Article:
Speaker:Xie Chen（陈谐） / Caltech
Time:10:30am--12:00pm Dec. 1/ 8/ 9, 2016
3:30pm--5:00pm Dec. 5, 2016
Venue:Conference Hall 322, Science Building, Tsinghua University
Symmetry fractionalization describes the fascinating phenomena that excitations in a 2D topological system can transform under symmetry in a fractional way. For example in fractional quantum Hall systems, excitations can carry fractional charges while the electrons making up the system have charge one. An important question is to understand what symmetry fractionalization (SF) patterns are possible given different types of topological order and different symmetries. A lot of progress has been made recently in classifying the SF patterns, providing deep insight into the strongly correlated experimental signatures of systems like spin liquids and topological insulators. In this lecture, we review recent developments on this topic. First, it was shown that the SF patterns need to satisfy some simple consistency conditions. More interesting, it was realized that some seemingly consistent SF patterns are actually `anomalous', i.e. they cannot be realized in strictly 2D systems. We review various methods that have been developed to detect such anomalies. Applying such an understanding to 2D spin liquid allows one to enumerate all potentially realizable SF patterns and propose numerical and experimental probing methods to distinguish them. On the other hand, the anomalous SF patterns were shown to exist on the surface of 3D systems and reflect the nontrivial order in the 3D bulk. We review examples of this kind where the bulk states are topological insulators, topological superconductors, or have other symmetry protected topological orders.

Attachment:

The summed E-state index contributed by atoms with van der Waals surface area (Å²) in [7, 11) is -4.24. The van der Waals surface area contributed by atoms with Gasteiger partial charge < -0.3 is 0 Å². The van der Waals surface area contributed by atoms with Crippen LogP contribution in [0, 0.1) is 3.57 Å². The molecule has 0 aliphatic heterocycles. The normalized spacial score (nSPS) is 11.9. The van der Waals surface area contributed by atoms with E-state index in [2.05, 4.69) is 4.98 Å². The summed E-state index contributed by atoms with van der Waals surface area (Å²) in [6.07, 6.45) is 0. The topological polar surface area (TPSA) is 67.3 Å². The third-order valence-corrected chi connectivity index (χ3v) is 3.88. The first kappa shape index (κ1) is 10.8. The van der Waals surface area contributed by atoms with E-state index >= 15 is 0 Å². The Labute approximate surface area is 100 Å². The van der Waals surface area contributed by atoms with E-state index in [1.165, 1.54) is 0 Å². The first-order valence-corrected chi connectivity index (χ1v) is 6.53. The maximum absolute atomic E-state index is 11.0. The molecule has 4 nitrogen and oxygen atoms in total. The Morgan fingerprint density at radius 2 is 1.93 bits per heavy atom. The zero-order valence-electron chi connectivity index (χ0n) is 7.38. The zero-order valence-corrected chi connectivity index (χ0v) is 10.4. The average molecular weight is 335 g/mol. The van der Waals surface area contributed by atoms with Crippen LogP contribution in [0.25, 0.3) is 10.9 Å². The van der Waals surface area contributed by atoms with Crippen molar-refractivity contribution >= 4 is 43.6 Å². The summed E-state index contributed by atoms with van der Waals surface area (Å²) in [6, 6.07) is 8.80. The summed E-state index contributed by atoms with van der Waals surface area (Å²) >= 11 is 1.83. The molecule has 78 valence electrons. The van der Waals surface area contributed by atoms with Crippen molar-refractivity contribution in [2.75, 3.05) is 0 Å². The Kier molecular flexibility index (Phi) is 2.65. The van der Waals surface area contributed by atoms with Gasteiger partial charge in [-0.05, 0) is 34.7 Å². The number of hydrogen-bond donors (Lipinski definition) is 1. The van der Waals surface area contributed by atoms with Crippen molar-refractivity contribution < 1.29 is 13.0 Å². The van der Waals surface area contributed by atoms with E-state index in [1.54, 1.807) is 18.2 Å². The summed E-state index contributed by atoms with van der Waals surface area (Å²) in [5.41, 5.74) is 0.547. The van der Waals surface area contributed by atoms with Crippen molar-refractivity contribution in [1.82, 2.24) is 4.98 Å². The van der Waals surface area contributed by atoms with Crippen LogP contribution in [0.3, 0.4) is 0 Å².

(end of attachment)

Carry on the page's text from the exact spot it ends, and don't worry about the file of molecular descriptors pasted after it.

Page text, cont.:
This lecture is based on review article arXiv:1606.07569.